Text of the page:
For Flag Day, 5 Laws You May Not Know
You may not know this, but today is a holiday. That's right: Happy Flag Day! June 14th commemorates the adoption of our national flag.
On this day back in 1777, a resolution of the Second Continental Congress selected an early version of Old Glory as our official U.S. flag. Since then, lawmakers have added more stars -- and unfurled dozens of federal flag laws.
Flag laws? That's right, this country does not take those lovely stars and stripes lightly. So in celebration of Flag Day, here are five flag laws that you may not know about:
- There's actually a law that makes Flag Day a holiday. It's 36 U.S.C. § 110 to be exact -- not that it's illegal or anything if you choose not to observe it. The law just designates the date and "requests" the President to "urge" all Americans to observe the holiday. President Woodrow Wilson issued a proclamation in 1916 that established Flag Day on June 14, according to the Law Librarians of Congress. Flag Day was established by Congress in 1949.
- Respect the flag. It's the law. One of the ways you can abide by this is to make sure that the flag never touches anything beneath it, whether it be the ground, a body of water, or merchandise.
- You know the Pledge of Allegiance? Well the law says it should be recited while facing the flag, with your right hand over your heart. Non-uniformed men should also remove any (non-religious) headdress and hold it at their left shoulder, while uniformed men should render the military salute, silently facing the flag.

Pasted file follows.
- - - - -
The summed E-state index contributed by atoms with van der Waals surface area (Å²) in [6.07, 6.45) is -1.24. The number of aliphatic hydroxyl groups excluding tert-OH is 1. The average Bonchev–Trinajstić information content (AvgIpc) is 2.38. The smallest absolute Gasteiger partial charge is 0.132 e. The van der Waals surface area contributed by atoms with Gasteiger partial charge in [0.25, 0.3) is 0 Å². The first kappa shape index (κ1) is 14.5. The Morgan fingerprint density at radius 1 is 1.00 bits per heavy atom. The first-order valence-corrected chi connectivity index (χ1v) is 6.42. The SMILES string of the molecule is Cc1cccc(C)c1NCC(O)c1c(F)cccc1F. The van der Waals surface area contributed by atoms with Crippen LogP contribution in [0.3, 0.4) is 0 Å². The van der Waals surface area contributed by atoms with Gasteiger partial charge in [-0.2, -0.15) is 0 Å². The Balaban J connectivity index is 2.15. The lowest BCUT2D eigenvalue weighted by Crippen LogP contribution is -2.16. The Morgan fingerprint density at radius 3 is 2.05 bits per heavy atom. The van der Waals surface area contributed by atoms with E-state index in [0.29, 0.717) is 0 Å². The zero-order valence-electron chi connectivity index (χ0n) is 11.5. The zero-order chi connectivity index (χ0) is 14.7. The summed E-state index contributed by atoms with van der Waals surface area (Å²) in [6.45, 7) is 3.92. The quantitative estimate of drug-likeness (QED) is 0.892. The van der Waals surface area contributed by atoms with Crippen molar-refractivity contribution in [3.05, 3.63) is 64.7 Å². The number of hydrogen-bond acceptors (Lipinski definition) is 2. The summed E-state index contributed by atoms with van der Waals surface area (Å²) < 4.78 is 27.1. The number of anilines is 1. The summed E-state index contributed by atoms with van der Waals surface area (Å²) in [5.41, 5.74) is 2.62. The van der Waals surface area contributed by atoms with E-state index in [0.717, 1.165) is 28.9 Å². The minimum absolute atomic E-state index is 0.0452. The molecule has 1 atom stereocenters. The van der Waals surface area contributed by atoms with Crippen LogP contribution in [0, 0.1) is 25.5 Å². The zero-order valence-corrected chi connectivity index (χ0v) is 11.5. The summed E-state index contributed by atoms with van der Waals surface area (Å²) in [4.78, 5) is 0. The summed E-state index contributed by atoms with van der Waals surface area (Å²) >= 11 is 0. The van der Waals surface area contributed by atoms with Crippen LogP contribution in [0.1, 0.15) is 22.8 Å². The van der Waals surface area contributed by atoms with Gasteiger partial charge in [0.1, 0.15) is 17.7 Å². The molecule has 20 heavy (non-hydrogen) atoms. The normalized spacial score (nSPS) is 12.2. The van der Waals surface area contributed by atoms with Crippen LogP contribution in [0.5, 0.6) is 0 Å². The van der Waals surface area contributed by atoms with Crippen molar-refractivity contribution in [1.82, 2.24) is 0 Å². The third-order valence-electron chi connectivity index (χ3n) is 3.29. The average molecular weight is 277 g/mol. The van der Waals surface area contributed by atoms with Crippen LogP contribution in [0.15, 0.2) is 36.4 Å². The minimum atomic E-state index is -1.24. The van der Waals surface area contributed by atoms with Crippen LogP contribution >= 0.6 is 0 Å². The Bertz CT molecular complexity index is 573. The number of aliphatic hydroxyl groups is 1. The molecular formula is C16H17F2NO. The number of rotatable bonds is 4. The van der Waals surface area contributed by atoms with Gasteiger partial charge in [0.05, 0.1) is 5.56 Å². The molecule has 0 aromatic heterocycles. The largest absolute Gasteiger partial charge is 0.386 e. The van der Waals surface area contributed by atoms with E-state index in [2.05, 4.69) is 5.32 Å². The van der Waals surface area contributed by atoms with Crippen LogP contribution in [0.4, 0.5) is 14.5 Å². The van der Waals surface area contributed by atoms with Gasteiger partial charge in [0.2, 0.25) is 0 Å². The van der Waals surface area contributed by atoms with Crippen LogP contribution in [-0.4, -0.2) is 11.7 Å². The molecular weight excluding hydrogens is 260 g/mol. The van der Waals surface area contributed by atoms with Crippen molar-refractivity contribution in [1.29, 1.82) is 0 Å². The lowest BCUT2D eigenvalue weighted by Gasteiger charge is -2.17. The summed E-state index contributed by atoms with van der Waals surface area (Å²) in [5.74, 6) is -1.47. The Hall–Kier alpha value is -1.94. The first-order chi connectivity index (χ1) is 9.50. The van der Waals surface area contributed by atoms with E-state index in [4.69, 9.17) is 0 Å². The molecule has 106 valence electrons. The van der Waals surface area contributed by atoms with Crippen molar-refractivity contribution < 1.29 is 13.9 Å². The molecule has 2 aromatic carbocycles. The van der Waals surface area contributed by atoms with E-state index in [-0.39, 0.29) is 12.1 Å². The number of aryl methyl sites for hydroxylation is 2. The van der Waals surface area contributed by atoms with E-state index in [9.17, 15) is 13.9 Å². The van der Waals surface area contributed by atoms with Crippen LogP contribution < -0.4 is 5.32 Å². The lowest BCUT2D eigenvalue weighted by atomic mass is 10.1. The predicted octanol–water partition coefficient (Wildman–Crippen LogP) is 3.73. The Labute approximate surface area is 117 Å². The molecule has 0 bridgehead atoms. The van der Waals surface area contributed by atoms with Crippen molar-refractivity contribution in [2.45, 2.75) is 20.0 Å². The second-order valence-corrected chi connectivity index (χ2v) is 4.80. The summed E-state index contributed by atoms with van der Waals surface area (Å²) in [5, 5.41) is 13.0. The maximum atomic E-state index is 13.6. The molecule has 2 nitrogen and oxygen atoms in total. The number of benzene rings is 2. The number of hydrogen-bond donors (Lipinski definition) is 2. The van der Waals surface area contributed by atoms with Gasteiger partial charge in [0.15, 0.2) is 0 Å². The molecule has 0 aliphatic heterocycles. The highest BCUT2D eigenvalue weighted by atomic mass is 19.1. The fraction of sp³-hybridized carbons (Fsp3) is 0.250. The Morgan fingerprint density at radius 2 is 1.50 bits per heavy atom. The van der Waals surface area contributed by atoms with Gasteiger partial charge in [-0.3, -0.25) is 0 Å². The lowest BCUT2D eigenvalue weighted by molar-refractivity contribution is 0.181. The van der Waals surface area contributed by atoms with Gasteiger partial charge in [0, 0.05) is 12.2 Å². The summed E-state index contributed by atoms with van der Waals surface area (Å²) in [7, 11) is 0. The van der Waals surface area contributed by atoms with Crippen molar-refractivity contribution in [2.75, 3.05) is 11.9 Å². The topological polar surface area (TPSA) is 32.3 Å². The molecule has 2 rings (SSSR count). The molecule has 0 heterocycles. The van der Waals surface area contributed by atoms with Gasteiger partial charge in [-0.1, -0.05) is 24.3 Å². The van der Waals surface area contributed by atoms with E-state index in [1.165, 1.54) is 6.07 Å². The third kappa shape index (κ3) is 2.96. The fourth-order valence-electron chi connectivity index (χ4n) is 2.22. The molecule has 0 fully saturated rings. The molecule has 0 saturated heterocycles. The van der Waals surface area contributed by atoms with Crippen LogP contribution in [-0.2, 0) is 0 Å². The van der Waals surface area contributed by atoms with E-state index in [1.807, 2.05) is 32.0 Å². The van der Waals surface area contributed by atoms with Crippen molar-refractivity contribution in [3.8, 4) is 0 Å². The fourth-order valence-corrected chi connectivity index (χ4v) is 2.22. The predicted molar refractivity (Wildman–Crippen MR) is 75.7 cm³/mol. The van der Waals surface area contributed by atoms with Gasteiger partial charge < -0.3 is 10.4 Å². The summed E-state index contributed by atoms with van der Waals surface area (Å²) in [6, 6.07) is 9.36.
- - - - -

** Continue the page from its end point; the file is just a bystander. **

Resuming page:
- There are proper times and occasions for displaying the flag. Generally, flags should only be displayed from sunrise to sunset. If there is a special occasion or reason for the flag to be displayed 24 hours though, a light should illuminate the flag during the hours of darkness. Displaying the flag is also especially encouraged on holidays, such as Thanksgiving, Memorial Day, and of course, Flag Day.
- You can legally burn a flag, under certain circumstances. In a famous Supreme Court case from 1989, setting the flag on fire as part of a political demonstration was found to be protected free speech. And in fact, there are laws that actually encourage flag burning. Much in line with respecting it, a flag that's no longer fit for display "should be destroyed in a dignified way, preferably by burning," according to the law.